Formal power series, the Chain Rule and the Product Rule.

Definitons

Let $$\mathbb{C}[[x]] := \left\{ \sum_{n\geq 0} a_n x^n : a_n \in \mathbb{C} \right\}$$ be the set of formal power series of $x$.

Exercise

i)

If $F_1(x)$ and $F_2(x)$ are power series in $\mathbf{C}[[x]]$, and $F_3(x)=F_1(x)F_2(x)$ is their product, then their formal derivatives satisfy the usual ‘derivative of the product’ formula
$$
F_3′(x)=F_1(x)F_2′(x)+F_1′(x)F_2(x).
$$

I tried making a proof using just the substitution and product rules, but I can’t seem to come to an answer. Thanks in advance.

Solutions Collecting From Web of "Formal power series, the Chain Rule and the Product Rule."

It’s good practice working with summations.

Let $F_1(x)=\sum_{n\ge 0}a_nx^n$, $F_2(x)=\sum_{n\ge 0}b_nx^n$, and $F_3(x)=F_1(x)F_2(x)=\sum_{n\ge 0}c_nx^n$, where we know that

$$c_n=\sum_{k=0}^na_kb_{n-k}\;.$$

Now

$$\begin{align*}
F_1(x)F_2′(x)&=\sum_{n\ge 0}a_nx^n\sum_{n\ge 0}nb_nx^{n-1}\\
&=\sum_{n\ge 0}a_nx^n\sum_{n\ge 0}(n+1)b_{n+1}x^n\\
&=\sum_{n\ge 0}\sum_{k=0}^na_k(n-k+1)b_{n-k+1}x^n
\end{align*}$$

and

$$\begin{align*}
F_1′(x)F_2(x)&=\sum_{n\ge 0}na_nx^{n-1}\sum_{n\ge 0}b_nx^n\\
&=\sum_{n\ge 0}(n+1)a_{n+1}x^n\sum_{n\ge 0}b_nx^n\\
&=\sum_{n\ge 0}\sum_{k=0}^n(k+1)a_{k+1}b_{n-k}x^n\;,
\end{align*}$$

so the coefficient of $x^n$ in $F_1(x)F_2′(x)+F_1′(x)F_2(x)$ is

$$\begin{align*}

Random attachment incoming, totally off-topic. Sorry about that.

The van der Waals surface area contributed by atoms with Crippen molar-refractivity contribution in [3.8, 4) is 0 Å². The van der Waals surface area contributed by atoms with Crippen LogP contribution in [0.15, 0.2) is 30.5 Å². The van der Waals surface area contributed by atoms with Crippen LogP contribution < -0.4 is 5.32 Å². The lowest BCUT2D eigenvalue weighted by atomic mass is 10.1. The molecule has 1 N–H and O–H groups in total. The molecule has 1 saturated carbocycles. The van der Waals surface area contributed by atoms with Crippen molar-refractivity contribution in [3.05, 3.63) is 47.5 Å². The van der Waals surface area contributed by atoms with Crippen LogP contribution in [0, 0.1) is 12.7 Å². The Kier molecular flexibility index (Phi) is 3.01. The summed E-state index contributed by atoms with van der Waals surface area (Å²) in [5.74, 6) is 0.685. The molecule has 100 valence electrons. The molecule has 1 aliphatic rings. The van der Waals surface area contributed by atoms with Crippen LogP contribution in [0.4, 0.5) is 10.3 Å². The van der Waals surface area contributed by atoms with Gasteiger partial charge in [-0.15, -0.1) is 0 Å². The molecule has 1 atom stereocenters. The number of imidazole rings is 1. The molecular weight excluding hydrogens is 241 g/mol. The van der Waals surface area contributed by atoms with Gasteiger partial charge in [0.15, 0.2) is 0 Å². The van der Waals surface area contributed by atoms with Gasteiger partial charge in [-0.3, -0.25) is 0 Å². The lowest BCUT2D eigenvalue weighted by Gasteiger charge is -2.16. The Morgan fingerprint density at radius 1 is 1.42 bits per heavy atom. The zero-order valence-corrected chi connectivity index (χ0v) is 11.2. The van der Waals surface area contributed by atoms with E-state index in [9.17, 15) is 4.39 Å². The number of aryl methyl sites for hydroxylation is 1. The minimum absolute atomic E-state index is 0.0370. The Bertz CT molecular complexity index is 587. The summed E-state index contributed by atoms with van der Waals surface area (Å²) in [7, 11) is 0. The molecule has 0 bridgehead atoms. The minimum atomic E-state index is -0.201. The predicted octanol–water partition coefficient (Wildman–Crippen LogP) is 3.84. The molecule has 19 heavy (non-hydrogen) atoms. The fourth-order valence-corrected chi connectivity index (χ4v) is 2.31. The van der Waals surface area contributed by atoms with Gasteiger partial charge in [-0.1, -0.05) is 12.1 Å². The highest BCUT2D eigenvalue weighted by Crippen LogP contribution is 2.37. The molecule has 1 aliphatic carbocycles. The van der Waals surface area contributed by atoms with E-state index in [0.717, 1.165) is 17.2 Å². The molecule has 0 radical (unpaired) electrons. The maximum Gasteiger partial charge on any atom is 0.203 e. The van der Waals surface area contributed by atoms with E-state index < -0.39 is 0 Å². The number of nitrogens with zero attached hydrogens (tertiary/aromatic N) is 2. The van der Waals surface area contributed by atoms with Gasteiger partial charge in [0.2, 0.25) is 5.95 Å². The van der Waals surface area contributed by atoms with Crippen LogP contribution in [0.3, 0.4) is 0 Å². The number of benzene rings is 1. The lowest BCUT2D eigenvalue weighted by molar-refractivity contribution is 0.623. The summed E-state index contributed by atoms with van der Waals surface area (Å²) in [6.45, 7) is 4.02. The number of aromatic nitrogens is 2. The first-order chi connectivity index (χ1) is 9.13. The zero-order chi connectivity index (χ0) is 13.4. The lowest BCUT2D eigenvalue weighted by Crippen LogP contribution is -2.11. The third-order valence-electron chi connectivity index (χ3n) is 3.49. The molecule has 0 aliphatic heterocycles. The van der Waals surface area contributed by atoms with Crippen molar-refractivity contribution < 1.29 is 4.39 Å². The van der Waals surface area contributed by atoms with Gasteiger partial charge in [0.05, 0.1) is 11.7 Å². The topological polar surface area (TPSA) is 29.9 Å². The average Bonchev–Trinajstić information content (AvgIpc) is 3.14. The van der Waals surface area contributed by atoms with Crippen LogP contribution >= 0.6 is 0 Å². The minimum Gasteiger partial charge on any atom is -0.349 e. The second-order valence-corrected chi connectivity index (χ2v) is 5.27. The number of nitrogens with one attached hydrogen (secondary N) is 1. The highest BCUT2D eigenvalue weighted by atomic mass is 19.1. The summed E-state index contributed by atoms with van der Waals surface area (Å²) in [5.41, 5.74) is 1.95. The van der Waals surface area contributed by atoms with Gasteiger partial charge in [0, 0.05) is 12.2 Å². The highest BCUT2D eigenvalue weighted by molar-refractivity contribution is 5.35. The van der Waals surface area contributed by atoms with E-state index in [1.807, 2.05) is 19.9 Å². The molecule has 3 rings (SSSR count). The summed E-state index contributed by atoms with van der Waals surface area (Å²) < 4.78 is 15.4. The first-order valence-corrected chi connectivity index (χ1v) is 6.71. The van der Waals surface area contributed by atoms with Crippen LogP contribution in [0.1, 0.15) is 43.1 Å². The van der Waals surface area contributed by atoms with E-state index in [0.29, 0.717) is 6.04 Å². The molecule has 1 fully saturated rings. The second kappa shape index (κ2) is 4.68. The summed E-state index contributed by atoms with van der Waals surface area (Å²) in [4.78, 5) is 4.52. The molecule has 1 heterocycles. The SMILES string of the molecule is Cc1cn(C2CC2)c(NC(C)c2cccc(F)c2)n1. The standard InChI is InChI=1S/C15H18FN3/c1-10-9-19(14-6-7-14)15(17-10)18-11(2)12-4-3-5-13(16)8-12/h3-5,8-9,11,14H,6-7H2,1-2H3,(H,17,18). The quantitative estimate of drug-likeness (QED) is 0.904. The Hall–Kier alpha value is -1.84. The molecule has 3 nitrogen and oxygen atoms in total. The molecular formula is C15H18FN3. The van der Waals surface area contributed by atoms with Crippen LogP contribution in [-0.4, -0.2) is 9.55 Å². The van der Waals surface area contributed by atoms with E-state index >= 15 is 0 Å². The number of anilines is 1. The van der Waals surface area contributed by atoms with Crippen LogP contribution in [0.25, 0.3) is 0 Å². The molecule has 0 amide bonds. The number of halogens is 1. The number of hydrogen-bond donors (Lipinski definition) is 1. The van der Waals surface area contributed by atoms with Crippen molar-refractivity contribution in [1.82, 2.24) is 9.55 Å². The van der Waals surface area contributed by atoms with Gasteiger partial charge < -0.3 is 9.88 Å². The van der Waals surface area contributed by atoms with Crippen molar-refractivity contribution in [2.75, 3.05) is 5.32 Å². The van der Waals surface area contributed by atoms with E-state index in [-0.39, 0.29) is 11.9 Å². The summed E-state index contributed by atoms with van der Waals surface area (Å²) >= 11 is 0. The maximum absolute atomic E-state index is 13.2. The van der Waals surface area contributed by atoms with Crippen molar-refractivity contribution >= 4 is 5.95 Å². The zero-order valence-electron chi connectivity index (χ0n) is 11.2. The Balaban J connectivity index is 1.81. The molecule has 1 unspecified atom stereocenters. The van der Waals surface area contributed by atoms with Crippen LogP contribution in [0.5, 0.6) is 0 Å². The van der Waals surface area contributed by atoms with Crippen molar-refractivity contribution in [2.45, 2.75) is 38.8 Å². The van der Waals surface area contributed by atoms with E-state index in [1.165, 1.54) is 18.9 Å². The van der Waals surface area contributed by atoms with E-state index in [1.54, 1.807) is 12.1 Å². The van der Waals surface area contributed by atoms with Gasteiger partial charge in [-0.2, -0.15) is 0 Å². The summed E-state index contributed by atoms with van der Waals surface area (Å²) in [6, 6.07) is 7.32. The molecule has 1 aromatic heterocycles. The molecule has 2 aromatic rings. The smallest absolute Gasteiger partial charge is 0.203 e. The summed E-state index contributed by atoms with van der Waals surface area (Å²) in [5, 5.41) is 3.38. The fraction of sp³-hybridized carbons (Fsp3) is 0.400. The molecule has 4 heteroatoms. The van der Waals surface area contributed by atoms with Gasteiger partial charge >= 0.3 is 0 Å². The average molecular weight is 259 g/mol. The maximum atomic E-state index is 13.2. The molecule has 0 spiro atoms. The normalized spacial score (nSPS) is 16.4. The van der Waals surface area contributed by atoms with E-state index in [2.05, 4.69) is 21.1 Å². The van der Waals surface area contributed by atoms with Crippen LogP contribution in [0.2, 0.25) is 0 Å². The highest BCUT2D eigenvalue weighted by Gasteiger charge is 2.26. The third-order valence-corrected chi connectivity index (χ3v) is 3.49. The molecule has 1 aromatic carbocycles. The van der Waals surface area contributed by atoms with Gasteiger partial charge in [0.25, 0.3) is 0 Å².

&\sum_{k=0}^n(n-k+1)a_kb_{n-k+1}+\sum_{k=0}^n(k+1)a_{k+1}b_{n-k}\\\\
&\quad=(n+1)a_0b_{n+1}+\sum_{k=1}^n(n-k+1)a_kb_{n-k+1}+\sum_{k=0}^{n-1}(k+1)a_{k+1}b_{n-k}+(n+1)a_{n+1}b_0\\\\
&\quad=(n+1)a_0b_{n+1}+\sum_{k=1}^n(n-k+1)a_kb_{n-k+1}+\sum_{k=1}^nka_kb_{n-k+1}+(n+1)a_{n+1}b_0\\\\
&\quad=(n+1)a_0b_{n+1}+\sum_{k=1}^n(n+1)a_kb_{n-k+1}+(n+1)a_{n+1}b_0\\\\
&\quad=(n+1)\sum_{k=0}^{n+1}a_kb_{n+1-k}\\\\
&\quad=(n+1)c_{n+1}\;,
\end{align*}$$

which is of course the coefficient of $x^n$ in $$F_3′(x)=\sum_{n\ge 0}(n+1)c_{n+1}x^n\;.$$

We want to show that
$$
F_3′(x) = F_1(x)F_2′(x) + F_1(x)F_2′(x)
$$
In other words, we want to show that the coefficients of $x^n$ on either side are the same. However, by the Cauchy Product, the coefficient of $x^n$ on the LHS and on the RHS is only dependent on finitely many terms in the series describing $F_1(x)$ and $F_2(x)$.

So we may assume without loss of generality that $F_1(x), F_2(x)$ and $F_3(x)$ are polynomials, where we know it is true.